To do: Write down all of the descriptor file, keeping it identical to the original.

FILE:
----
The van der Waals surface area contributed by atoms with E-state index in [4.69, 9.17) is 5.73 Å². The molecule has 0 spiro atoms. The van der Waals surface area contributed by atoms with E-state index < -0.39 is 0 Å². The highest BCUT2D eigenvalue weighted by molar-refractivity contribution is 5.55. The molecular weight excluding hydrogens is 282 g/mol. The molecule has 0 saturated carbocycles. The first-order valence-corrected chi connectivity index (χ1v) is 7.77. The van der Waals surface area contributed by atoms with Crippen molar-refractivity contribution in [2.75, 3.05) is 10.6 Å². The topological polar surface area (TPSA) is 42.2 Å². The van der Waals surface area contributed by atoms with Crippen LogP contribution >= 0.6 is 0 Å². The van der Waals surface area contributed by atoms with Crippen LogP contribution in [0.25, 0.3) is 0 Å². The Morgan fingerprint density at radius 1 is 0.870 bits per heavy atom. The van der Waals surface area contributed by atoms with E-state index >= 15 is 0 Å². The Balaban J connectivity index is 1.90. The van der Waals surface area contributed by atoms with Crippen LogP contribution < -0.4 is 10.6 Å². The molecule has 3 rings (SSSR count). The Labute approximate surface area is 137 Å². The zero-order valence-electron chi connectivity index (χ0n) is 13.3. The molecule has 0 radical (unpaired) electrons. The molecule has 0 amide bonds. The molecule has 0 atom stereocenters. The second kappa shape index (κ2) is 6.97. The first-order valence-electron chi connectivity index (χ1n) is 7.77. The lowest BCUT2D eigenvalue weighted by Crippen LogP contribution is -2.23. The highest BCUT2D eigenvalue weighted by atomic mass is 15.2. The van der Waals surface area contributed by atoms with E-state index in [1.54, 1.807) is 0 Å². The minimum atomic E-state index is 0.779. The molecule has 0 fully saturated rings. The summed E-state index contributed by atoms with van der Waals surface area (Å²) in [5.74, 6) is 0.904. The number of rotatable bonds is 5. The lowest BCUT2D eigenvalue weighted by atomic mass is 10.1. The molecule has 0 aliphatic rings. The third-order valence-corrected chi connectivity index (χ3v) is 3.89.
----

The van der Waals surface area contributed by atoms with E-state index in [4.69, 9.17) is 5.73 Å². The molecule has 0 spiro atoms. The van der Waals surface area contributed by atoms with E-state index < -0.39 is 0 Å². The highest BCUT2D eigenvalue weighted by molar-refractivity contribution is 5.55. The molecular weight excluding hydrogens is 282 g/mol. The molecule has 0 saturated carbocycles. The first-order valence-corrected chi connectivity index (χ1v) is 7.77. The van der Waals surface area contributed by atoms with Crippen molar-refractivity contribution in [2.75, 3.05) is 10.6 Å². The topological polar surface area (TPSA) is 42.2 Å². The van der Waals surface area contributed by atoms with Crippen LogP contribution >= 0.6 is 0 Å². The van der Waals surface area contributed by atoms with Crippen LogP contribution in [0.25, 0.3) is 0 Å². The Morgan fingerprint density at radius 1 is 0.870 bits per heavy atom. The van der Waals surface area contributed by atoms with E-state index >= 15 is 0 Å². The Balaban J connectivity index is 1.90. The van der Waals surface area contributed by atoms with Crippen LogP contribution < -0.4 is 10.6 Å². The molecule has 3 rings (SSSR count). The Labute approximate surface area is 137 Å². The zero-order valence-electron chi connectivity index (χ0n) is 13.3. The molecule has 0 radical (unpaired) electrons. The molecule has 0 amide bonds. The molecule has 0 atom stereocenters. The second kappa shape index (κ2) is 6.97. The first-order valence-electron chi connectivity index (χ1n) is 7.77. The lowest BCUT2D eigenvalue weighted by Crippen LogP contribution is -2.23. The highest BCUT2D eigenvalue weighted by atomic mass is 15.2. The van der Waals surface area contributed by atoms with E-state index in [1.54, 1.807) is 0 Å². The minimum atomic E-state index is 0.779. The molecule has 0 fully saturated rings. The summed E-state index contributed by atoms with van der Waals surface area (Å²) in [5.74, 6) is 0.904. The number of rotatable bonds is 5. The lowest BCUT2D eigenvalue weighted by atomic mass is 10.1. The molecule has 0 aliphatic rings. The third-order valence-corrected chi connectivity index (χ3v) is 3.89.